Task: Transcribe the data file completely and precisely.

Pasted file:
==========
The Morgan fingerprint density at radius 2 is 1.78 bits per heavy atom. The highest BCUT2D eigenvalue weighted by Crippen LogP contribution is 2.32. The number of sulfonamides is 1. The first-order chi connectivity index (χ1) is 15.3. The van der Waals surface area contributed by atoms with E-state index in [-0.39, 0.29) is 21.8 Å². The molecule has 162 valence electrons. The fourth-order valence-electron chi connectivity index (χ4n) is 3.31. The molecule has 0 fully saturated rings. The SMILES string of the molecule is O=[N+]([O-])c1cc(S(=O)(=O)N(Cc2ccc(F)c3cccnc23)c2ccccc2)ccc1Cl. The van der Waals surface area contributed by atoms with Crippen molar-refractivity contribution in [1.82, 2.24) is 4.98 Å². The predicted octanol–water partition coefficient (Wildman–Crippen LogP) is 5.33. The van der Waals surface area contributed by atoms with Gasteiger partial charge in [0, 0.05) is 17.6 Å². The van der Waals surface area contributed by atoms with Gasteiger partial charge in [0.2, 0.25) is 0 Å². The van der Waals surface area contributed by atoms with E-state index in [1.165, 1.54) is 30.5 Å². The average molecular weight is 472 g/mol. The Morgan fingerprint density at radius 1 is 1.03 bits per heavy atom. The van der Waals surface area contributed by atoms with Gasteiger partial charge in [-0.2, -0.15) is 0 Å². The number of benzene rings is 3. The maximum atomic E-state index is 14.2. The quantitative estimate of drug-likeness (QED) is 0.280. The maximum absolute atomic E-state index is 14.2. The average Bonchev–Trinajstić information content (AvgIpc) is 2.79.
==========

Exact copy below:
The Morgan fingerprint density at radius 2 is 1.78 bits per heavy atom. The highest BCUT2D eigenvalue weighted by Crippen LogP contribution is 2.32. The number of sulfonamides is 1. The first-order chi connectivity index (χ1) is 15.3. The van der Waals surface area contributed by atoms with E-state index in [-0.39, 0.29) is 21.8 Å². The molecule has 162 valence electrons. The fourth-order valence-electron chi connectivity index (χ4n) is 3.31. The molecule has 0 fully saturated rings. The SMILES string of the molecule is O=[N+]([O-])c1cc(S(=O)(=O)N(Cc2ccc(F)c3cccnc23)c2ccccc2)ccc1Cl. The van der Waals surface area contributed by atoms with Crippen molar-refractivity contribution in [1.82, 2.24) is 4.98 Å². The predicted octanol–water partition coefficient (Wildman–Crippen LogP) is 5.33. The van der Waals surface area contributed by atoms with Gasteiger partial charge in [0, 0.05) is 17.6 Å². The van der Waals surface area contributed by atoms with Gasteiger partial charge in [0.2, 0.25) is 0 Å². The van der Waals surface area contributed by atoms with E-state index in [1.165, 1.54) is 30.5 Å². The average molecular weight is 472 g/mol. The Morgan fingerprint density at radius 1 is 1.03 bits per heavy atom. The van der Waals surface area contributed by atoms with Gasteiger partial charge in [-0.2, -0.15) is 0 Å². The number of benzene rings is 3. The maximum atomic E-state index is 14.2. The quantitative estimate of drug-likeness (QED) is 0.280. The maximum absolute atomic E-state index is 14.2. The average Bonchev–Trinajstić information content (AvgIpc) is 2.79.